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William E. Kyle

Scotland Rugby Player

Hawick Cornet 1905.

 

William Elliot Kyle was born in Hawick in 1881. He worked as a joiner and later became a coal merchant. Willie was probably the most famous Hawick Rugby player of his day. Playing as a forward for the Hawick Rugby team, he went on to gain 21 International caps for Scotland between the years 1902-10. His first International was against Wales at Cardiff and he holds the distinction of being amongst one of the first Scottish Rugby Internationalists not to have went to public School.

Willie was the Hawick Cornet for the year 1905, his acting father was J.E.D Murray and in 1927 he became the President of the Callants Club, In the years 1930 and 1931 he was the President of the Ancient Order of Mosstroopers. The Kyle's were well-known in the town for being supporters of the Common-Riding, Willie's father, Alexander Kyle who was a tobacconist at 3 Tower Knowe was Cornet in 1872. His Grandfather John, known as the 'Nether Wulton Youth' on account that he was a great runner in his youth, was the Acting-Father for his son Alexander in 1872, and held many positions within the common-riding organisation. In 1899 he attended his 59th Common-riding dinner, a record at that time.

Along with the Common-riding, the family were also stalwarts of Lodge 111, Willie was the Master of the Lodge in 1912 and 1913, and his Grandfather John Kyle was Master in 1868-69-70. Willie's father however never attained that rank as he died a young man of 29 in 1885.

A legendary story regarding Willie Kyle and the Lodge occured at the annual visit to the Henry Scott Riddell monument on the 25th July 1908. 16 Brethren from Lodges 36 and 111 made the trip to Teviothead by horse, amongst which were 4 Past Masters of 111, the Bard of 111, a Past Master of 36, two Hawick Cornets and a 'famous' rugby internationalist, being Brother Willie Kyle who was Senior Warden at the time. The day was a torrent of rain as the horse riders made their way by the side of the river Teviot from Hawick to Henry Scott Riddell's cottage. On reaching their destination the group dismounted and soon removed their soaking outer clothes and after having being fed and watered by the schoolmaster and his wife in the small cottage, it was time to scale the hill on which the cairn stands. On their arrival at the monument by which time the rain had subsided, the group came across what appeared to be a crippled Jackdaw. Willie Kyle known for his turn of speed and egged on by the party gave chase to catch the bird. When the cunning bird tired of tormenting its would be captor by staying out of reach rose in a swoop into the air and left poor Willie staring at it in bewilderment, nuch to the amusement and howls of laughter of those in attendance at this game of chase and catch, which Willie Kyle was never going to win!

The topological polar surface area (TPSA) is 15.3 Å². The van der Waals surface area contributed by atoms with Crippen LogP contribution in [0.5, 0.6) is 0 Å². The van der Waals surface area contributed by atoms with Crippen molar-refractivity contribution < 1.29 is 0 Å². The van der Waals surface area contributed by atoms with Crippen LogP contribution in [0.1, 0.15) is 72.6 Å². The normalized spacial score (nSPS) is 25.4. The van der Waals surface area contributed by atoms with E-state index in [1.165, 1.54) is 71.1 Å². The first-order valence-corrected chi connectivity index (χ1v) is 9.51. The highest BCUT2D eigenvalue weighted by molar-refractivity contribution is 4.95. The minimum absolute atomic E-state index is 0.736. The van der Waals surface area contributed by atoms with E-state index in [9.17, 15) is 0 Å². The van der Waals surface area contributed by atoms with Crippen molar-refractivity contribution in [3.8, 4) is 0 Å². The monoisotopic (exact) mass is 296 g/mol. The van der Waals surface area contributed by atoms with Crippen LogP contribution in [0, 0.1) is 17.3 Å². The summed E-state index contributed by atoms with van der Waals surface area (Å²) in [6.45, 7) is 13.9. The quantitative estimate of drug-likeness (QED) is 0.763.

Willie Kyle married Jessie Henderson Grieve in 1910,  in Hawick. He was recorded as a Joiner in the 1911 census, and living at 12 Duke Street, Hawick. William Elliot Kyle jnr was born 1911, Hawick. Willie died in 1959.

 

W.E. Kyle International Rugby Career

 

Span

Mat

Start

Sub

Pts

Tries

Conv

Pens

Drop

GfM

Won

Lost

Draw

%

All Tests

1902-1910

21

21

0

6

2

0

0

0

0

10

11

0

47.61

 

 

Sources;

The History of Hawick Lodge 111 PM A. Burgon. 1994

A Hawick Word Book Douglas Scott. Version 2013.

A Border Pilgrimage - PM Peter Smellie No.36 - 1908

 

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